Unfortunately the rhetoric to date has been for anything but those sort of approaches – instead diving headlong towards the hardest of hard Brexits. Perhaps all will be sunshine and light but I’m not betting on it. And again, in a way, in this discussion the core issues of Brexit are beside the point and used only to illustrate the necessity for accepting democratic votes.

But, it is entirely reasonable for people to oppose the Brexit referendum vote. After all that is precisely what those who opposed EEC membership in the 1970s did. They – entirely legitimately – worked to undermine that vote from then on. One can dislike what they did and how they did it but that was their right. It is – admittedly – a bit hard to take the rhetoric of ‘we’ve won, now shut up’ from those who were only very recently on the other side of the fence. But it shouldn’t be accepted as the last word. That is intrinsic to any meaningful concept of democracy.

But that said there are better and worse ways of marshalling ones resources – Those in the Bremain camp might do well to accept that politically a second referendum any time soon is a non-starter and work towards building broader and deeper campaigns that will in time allow for a reconsideration of the vote last year while pressurising for a more rational settlement in the immediate to medium term in regard to the relationships between the UK and the EU and indeed between constituent parts of the UK and the EU.

And ultimately while not accepting a vote – particularly one so close – as the ‘settled will’ there’s the issue of recognising that political and other environments do change – that votes themselves can reshape dynamics in unpredictable ways.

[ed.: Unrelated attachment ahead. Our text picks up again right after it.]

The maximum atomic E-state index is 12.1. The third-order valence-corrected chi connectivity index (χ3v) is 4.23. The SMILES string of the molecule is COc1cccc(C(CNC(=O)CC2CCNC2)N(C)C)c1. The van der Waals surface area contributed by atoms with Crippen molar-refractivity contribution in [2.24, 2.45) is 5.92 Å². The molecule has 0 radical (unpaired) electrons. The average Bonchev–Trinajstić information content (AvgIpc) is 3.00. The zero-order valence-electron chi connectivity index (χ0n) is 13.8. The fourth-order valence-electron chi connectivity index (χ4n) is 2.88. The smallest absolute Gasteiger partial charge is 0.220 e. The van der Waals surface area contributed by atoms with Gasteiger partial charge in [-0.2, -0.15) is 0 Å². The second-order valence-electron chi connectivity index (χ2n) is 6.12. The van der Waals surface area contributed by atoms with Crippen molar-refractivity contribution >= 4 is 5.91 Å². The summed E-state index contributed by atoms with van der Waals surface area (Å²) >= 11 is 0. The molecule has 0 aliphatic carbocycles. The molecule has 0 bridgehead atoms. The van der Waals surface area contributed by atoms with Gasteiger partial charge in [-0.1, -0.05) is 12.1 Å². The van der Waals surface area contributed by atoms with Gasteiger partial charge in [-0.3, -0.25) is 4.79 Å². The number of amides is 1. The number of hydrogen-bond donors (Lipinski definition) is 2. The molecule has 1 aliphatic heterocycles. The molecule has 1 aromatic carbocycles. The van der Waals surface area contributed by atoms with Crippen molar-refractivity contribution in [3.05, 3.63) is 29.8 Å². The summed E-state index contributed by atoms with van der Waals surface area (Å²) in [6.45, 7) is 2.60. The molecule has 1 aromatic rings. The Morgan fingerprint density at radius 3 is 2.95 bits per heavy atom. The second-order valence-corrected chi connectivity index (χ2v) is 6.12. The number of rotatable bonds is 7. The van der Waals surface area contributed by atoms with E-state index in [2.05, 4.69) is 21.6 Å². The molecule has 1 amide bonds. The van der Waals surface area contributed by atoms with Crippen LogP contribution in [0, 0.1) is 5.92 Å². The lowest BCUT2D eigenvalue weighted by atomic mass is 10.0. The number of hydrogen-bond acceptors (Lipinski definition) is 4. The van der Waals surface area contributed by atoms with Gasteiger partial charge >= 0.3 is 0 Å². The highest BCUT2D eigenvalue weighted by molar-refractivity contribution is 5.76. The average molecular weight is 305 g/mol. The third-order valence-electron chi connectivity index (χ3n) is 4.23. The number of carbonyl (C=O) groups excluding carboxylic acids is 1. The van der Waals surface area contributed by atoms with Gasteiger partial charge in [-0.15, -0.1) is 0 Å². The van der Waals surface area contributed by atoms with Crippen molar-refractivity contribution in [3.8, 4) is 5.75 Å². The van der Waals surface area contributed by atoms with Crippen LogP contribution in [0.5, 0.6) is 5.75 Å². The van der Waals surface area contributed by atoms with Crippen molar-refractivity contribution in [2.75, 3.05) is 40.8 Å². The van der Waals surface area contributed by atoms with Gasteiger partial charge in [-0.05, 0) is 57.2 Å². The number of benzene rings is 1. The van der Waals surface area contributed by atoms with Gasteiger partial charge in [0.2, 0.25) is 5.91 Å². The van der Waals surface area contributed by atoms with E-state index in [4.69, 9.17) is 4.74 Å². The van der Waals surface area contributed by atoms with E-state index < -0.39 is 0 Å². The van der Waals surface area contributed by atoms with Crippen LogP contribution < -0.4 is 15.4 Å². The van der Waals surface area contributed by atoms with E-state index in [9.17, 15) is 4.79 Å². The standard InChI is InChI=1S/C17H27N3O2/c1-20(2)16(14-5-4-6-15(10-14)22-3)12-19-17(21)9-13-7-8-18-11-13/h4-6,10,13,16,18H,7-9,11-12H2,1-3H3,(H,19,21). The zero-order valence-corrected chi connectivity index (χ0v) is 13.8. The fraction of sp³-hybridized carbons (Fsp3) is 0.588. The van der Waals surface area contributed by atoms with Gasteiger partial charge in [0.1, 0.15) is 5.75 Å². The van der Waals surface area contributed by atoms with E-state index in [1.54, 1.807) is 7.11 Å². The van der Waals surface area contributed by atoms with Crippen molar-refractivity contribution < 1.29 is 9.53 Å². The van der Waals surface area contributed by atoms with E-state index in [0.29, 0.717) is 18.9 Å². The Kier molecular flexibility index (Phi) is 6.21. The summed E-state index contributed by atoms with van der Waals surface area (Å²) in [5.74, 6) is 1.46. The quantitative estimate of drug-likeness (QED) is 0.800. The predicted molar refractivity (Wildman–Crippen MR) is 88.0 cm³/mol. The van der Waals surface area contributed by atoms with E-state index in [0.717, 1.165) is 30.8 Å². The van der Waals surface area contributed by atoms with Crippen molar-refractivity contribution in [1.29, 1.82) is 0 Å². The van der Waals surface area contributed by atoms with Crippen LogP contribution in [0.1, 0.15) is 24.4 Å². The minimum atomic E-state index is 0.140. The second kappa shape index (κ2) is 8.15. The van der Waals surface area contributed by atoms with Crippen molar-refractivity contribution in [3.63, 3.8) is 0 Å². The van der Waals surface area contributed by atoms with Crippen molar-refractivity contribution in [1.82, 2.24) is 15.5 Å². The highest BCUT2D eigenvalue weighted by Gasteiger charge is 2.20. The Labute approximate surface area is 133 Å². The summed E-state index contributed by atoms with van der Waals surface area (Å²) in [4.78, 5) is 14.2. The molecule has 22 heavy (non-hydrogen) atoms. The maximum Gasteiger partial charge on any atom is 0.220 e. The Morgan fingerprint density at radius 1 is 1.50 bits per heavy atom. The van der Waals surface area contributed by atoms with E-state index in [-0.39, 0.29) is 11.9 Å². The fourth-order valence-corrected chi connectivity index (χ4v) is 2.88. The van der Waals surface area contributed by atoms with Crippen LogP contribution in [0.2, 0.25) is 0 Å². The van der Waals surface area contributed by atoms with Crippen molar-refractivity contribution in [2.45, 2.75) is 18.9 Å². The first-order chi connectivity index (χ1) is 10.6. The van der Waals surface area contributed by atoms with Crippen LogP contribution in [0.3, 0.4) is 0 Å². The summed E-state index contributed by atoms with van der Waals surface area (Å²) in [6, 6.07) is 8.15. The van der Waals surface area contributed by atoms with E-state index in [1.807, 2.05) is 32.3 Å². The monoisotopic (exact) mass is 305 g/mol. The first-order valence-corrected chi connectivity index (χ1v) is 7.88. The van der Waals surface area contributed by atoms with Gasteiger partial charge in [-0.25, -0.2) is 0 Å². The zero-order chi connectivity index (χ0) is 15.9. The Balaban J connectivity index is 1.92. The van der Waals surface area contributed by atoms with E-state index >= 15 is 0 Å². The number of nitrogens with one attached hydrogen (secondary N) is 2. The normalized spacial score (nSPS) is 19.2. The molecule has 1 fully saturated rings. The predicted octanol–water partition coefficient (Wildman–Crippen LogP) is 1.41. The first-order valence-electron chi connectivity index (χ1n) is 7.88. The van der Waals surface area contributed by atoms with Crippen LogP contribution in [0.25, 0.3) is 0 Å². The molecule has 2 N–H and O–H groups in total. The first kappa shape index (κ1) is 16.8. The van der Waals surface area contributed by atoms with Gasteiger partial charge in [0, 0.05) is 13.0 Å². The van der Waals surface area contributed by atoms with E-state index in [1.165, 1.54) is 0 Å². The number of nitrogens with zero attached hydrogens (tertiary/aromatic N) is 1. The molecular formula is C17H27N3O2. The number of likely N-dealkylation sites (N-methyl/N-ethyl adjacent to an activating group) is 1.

1. GW - May 10, 2017

..a second referendum any time soon is a non-starter…

Sure, it will never happen – given the likely position after the coming British elections.

However British Labour should none the less call for a referendum once the results of the negotiations or the failure of negotiations is known in early 2019.

Why? To ensure the the UKIP Tories own the problem, even if they reject the a demand for a further referndum, as they will.

It should never be allowed to be forgotten that the first Brexit referendum was a Tory party wheeze that went wrong, and UKIP and the billionaires behind them only won it by racism, anti-immigrant hate and voter suppression via social media.

If Labour doesn’t put clear blue water between them and the Tory Brexit then any comeback after 2019 will be all the harder. When the results of Brexit become clear the charge of complicity will be hard to combat.

And if they don’t demand further democrat input in a referendum in which people know what their voting on, the process will be portrayed as some kind of national destiny by the Tories and their press, and Labour will be irrelevant whatever it says.

Liked by 1 person

2. 6to5against - May 10, 2017

Having read this during the week…

..while remembering this… https://www.theguardian.com/politics/reality-check/2016/may/23/does-the-eu-really-cost-the-uk-350m-a-week

…and recalling that the referendum never had constitutional status, I’m really not convinced that there shouldn’t be another vote.

When negotiations are done and a choice must be faced between
a. a disastrous WTO-controlled exit
b. an exit that retains most of the characteristics of membership, with similar budget contributions and no extra control of immigration, or
c. another vote,

I think the revote could then be an attractive option. But not unless the groundwork is now laid for the concept.